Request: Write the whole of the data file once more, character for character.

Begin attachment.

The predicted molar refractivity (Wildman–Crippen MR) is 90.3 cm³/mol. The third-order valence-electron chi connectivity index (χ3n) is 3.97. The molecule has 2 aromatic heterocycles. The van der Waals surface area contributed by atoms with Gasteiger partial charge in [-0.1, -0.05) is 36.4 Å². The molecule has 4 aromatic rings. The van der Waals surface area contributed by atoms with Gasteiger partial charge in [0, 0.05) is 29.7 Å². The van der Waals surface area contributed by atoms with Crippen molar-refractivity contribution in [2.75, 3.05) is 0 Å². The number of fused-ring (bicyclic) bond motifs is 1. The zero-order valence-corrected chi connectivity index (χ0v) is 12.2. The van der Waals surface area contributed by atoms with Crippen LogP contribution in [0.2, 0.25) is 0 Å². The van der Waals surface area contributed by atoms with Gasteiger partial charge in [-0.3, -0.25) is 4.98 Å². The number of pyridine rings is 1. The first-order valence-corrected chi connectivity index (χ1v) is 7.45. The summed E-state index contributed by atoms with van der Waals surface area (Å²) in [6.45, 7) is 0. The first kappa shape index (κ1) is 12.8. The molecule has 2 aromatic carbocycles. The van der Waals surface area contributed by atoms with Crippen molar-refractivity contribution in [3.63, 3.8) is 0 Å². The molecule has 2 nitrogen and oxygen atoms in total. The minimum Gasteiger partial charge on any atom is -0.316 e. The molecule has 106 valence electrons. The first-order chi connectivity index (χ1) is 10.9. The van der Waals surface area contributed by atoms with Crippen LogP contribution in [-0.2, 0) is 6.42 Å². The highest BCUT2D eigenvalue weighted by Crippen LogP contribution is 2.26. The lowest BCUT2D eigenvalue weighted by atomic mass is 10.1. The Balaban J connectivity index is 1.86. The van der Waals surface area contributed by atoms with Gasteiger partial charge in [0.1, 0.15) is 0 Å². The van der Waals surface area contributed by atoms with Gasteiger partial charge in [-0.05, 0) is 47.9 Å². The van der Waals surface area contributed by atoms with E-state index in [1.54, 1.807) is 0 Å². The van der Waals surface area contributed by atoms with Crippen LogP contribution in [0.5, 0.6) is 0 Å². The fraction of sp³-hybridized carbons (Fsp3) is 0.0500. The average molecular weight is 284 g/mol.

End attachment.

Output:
The predicted molar refractivity (Wildman–Crippen MR) is 90.3 cm³/mol. The third-order valence-electron chi connectivity index (χ3n) is 3.97. The molecule has 2 aromatic heterocycles. The van der Waals surface area contributed by atoms with Gasteiger partial charge in [-0.1, -0.05) is 36.4 Å². The molecule has 4 aromatic rings. The van der Waals surface area contributed by atoms with Gasteiger partial charge in [0, 0.05) is 29.7 Å². The van der Waals surface area contributed by atoms with Crippen molar-refractivity contribution in [2.75, 3.05) is 0 Å². The number of fused-ring (bicyclic) bond motifs is 1. The zero-order valence-corrected chi connectivity index (χ0v) is 12.2. The van der Waals surface area contributed by atoms with Crippen LogP contribution in [0.2, 0.25) is 0 Å². The van der Waals surface area contributed by atoms with Gasteiger partial charge in [-0.3, -0.25) is 4.98 Å². The number of pyridine rings is 1. The first-order valence-corrected chi connectivity index (χ1v) is 7.45. The summed E-state index contributed by atoms with van der Waals surface area (Å²) in [6.45, 7) is 0. The first kappa shape index (κ1) is 12.8. The molecule has 2 aromatic carbocycles. The van der Waals surface area contributed by atoms with Crippen molar-refractivity contribution in [3.63, 3.8) is 0 Å². The molecule has 2 nitrogen and oxygen atoms in total. The minimum Gasteiger partial charge on any atom is -0.316 e. The molecule has 106 valence electrons. The first-order chi connectivity index (χ1) is 10.9. The van der Waals surface area contributed by atoms with Crippen LogP contribution in [-0.2, 0) is 6.42 Å². The highest BCUT2D eigenvalue weighted by Crippen LogP contribution is 2.26. The lowest BCUT2D eigenvalue weighted by atomic mass is 10.1. The Balaban J connectivity index is 1.86. The van der Waals surface area contributed by atoms with Gasteiger partial charge in [0.1, 0.15) is 0 Å². The van der Waals surface area contributed by atoms with Gasteiger partial charge in [-0.05, 0) is 47.9 Å². The van der Waals surface area contributed by atoms with E-state index in [1.54, 1.807) is 0 Å². The van der Waals surface area contributed by atoms with Crippen LogP contribution in [0.5, 0.6) is 0 Å². The fraction of sp³-hybridized carbons (Fsp3) is 0.0500. The average molecular weight is 284 g/mol.